A zero tolerance campaign against begging began in London's West End with the arrest of 15 rough sleepers who were later finger-printed and DNA tested, Westminster Council said yesterday.
The 48-hour clampdown, which has been condemned by homeless charity Crisis for "criminalising" rough sleepers, began on Friday. Council staff, including roadsweepers and traffic wardens, were briefed to report beggars who would then be arrested by police.
Westminster Council said Operation Loose-Change was designed to tackle a "hard-core group of repeat offenders" and the aim was to "support them and encourage them to change".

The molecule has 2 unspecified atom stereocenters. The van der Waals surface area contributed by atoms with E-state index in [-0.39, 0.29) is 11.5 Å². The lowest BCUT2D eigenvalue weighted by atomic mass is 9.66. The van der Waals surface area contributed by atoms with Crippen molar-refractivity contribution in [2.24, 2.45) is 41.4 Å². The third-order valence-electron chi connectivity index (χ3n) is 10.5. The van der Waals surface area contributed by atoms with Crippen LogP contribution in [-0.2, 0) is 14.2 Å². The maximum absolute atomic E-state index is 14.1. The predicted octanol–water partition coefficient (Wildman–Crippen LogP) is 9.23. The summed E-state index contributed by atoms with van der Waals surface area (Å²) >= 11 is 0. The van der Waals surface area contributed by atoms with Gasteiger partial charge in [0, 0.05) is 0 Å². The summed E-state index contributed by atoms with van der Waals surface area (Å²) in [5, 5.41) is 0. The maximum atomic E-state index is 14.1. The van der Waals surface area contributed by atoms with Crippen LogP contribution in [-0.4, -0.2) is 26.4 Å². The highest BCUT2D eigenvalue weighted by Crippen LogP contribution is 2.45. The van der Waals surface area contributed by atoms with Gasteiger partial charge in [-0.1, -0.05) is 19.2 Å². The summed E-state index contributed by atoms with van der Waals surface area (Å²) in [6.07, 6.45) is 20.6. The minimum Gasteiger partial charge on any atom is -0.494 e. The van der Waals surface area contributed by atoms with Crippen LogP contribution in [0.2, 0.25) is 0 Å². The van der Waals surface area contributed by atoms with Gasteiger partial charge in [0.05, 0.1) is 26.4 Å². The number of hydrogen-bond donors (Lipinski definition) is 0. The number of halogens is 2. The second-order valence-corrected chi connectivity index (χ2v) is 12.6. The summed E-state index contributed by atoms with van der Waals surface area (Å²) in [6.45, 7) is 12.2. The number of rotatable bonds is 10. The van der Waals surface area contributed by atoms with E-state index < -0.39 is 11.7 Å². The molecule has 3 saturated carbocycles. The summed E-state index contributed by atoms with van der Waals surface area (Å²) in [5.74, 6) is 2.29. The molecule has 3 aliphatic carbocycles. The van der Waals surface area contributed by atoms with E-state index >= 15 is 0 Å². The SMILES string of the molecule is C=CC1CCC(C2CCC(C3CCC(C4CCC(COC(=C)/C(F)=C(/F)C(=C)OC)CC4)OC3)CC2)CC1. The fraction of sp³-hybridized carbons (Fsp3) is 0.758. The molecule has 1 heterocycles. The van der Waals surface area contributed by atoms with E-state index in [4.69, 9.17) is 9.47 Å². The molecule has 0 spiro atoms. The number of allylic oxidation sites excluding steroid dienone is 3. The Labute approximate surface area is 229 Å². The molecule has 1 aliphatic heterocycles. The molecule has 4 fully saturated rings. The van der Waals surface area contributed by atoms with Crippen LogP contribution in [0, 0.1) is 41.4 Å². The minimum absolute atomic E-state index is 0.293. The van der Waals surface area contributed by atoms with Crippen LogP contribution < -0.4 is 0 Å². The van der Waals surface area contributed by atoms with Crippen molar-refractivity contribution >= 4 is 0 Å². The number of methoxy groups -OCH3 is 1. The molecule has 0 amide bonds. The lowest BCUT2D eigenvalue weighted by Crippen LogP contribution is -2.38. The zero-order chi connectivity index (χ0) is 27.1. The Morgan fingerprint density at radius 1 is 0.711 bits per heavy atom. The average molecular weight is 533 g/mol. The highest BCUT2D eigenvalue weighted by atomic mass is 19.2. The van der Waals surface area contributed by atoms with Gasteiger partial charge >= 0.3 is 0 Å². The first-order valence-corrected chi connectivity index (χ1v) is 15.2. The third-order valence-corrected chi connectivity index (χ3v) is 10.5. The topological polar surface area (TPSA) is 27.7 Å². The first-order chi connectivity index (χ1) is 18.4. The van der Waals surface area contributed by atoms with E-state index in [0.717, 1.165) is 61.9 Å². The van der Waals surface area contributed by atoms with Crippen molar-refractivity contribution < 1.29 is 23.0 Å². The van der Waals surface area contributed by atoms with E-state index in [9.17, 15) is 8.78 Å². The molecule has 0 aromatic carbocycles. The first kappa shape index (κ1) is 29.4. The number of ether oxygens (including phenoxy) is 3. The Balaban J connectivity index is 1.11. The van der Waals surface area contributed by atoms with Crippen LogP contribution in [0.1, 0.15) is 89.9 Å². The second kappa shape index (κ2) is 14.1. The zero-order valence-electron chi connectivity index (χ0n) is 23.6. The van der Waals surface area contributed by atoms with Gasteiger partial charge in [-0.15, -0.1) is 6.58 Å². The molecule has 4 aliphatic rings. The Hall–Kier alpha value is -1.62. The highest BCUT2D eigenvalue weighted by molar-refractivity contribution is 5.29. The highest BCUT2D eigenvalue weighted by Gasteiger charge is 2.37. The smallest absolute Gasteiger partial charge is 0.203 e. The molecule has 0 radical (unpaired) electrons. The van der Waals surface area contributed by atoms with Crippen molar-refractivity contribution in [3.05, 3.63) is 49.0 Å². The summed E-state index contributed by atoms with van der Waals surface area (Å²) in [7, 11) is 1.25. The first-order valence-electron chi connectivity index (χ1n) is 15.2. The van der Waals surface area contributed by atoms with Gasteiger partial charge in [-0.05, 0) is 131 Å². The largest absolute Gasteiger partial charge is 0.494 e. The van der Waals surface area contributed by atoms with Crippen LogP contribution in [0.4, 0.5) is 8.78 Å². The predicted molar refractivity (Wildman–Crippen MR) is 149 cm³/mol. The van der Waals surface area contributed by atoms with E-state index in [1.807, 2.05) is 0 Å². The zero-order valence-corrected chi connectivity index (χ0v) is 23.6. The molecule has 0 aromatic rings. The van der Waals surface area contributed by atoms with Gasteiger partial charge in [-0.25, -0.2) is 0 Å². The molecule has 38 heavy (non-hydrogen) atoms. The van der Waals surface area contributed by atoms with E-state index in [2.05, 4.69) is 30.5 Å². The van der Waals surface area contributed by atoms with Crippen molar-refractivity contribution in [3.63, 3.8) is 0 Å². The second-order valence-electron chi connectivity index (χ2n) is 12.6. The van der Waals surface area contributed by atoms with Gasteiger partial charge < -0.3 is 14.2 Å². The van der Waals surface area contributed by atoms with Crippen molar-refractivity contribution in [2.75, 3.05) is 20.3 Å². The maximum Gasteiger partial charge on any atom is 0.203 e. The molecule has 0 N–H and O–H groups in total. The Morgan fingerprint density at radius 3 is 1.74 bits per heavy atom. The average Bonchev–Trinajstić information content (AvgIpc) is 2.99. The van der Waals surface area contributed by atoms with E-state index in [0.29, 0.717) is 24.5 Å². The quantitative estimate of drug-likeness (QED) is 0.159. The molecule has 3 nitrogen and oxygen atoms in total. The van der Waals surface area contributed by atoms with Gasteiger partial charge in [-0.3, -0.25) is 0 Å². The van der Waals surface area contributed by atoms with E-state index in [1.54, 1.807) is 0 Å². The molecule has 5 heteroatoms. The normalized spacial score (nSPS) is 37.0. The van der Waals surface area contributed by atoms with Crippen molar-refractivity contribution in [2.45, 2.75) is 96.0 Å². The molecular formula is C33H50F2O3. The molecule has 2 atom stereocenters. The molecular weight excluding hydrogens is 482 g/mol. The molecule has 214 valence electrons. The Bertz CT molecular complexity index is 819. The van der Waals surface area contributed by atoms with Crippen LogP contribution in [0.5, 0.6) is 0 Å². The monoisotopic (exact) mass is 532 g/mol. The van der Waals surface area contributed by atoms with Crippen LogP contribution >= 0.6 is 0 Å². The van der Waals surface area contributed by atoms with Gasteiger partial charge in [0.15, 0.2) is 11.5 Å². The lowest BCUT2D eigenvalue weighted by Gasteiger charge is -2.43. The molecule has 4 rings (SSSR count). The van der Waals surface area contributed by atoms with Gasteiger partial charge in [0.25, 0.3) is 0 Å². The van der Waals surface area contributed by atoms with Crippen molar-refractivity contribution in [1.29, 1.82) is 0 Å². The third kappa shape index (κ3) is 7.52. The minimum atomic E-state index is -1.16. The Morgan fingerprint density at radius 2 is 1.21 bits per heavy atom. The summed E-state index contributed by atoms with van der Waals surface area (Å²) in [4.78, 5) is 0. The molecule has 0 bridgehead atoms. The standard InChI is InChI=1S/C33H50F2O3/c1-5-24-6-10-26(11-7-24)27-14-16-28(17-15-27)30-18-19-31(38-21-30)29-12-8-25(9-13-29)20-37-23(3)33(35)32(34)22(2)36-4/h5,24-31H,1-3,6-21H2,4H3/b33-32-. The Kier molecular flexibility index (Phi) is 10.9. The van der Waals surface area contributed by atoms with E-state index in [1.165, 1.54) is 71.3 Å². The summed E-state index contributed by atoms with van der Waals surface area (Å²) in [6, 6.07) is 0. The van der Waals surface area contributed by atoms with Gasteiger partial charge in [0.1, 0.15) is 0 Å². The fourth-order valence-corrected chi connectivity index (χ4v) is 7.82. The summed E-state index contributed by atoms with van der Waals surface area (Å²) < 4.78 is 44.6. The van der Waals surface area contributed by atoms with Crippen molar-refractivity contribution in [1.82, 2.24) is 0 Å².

But a spokesman for Crisis said: "The overall impact will be to criminalise some of society's most vulnerable homeless people by fingerprinting them, taking DNA and saddling them with a criminal record. All this will create is a series of additional barriers for people wanting to escape homelessness for good."
Kit Malthouse, the deputy leader of Westminster Council, said: "We managed to arrest 15 people ... It seems to be going pretty well." The project's manager, Philip Gough, added: "They are choosing to beg, they're putting themselves in this position. We're trying to support them and encourage them to change."
Beggars continually found in the area may be issued with anti-social behaviour orders after they are convicted. Social workers will be on hand to advise homeless people during the crackdown.